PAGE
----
General reduction in crime levels. Some displacement to other areas, though still a net reduction. Some immediate diffusion of benefits.

Slight improvement in only one area

Variable hours, with two systems operational only during peak hours

Flight, Heerwaarden, & Soomeren, 2003

The systems were evaluated by means of an analysis of police records for one year before, and one year after CCTV implementation at each site, though the quantitative data were not fully explored

Gillingham, UK

7 town center cameras

1997

Reduction in vehicle crime and robberies

No information available

Civilian

Griffith, n.d.

The evaluation compared crime rates in the target area with a comparison site in a similar town with 5 years of aggregated data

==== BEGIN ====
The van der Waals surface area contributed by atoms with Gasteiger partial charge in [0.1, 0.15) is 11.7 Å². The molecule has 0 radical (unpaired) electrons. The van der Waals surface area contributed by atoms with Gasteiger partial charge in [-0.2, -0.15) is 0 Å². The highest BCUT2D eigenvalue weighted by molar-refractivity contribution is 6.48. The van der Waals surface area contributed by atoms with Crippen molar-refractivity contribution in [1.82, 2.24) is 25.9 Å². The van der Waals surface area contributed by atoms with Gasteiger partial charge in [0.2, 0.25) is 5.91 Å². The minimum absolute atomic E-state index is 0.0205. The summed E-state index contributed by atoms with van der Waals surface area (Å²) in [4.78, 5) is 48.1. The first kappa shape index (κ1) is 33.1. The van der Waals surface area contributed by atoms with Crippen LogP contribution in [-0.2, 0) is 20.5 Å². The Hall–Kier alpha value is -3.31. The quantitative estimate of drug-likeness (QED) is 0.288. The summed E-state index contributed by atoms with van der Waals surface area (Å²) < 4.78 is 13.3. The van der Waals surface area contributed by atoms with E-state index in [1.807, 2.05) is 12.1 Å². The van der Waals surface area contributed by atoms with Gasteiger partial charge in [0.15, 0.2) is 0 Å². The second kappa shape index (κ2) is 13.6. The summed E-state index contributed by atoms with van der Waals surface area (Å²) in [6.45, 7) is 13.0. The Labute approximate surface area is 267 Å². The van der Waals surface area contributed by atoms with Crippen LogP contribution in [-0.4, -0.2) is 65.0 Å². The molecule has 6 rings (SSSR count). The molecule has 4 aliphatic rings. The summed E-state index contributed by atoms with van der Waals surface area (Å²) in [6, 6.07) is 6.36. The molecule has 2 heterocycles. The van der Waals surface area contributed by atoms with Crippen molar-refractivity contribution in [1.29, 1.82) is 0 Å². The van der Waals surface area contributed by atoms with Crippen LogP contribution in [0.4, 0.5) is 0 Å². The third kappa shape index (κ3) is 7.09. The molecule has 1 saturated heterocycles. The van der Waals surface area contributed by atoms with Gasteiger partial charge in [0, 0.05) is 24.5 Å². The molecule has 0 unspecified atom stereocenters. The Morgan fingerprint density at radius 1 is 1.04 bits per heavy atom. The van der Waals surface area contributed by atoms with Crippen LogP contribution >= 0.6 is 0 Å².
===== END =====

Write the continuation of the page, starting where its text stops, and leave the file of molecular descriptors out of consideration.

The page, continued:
Peckham, London, UK

14 cameras in a public retail area

October 1995

Inconclusive, due to limitations in access to recorded crime data

Of public surveyed who knew about the cameras, about 60% felt safer

Civilian, based at a public car park and linked to a police station

Sarno, Hough, & Bulos, 1999

Crime analysis was complicated by limited access to crime data due to the introduction date of a crime recording system. Researchers did manually gather data for a pre- and post-implementation period. Limitations in crime data outside the researchers’ control.

Burnley, UK

No information available

1995

Substantial decline in most crime types. Some diffusion effect for most crime types.

No information available

No information available

Armitage, Smyth, & Pease, 1999

The study used a long-time series of data and also explored hourly temporal patterns

Glasgow, Scotland

32 city center cameras

November 1994

Marginal, though the system has helped with some major crime investigations

Marginal

Civilian

Ditton et al., 1999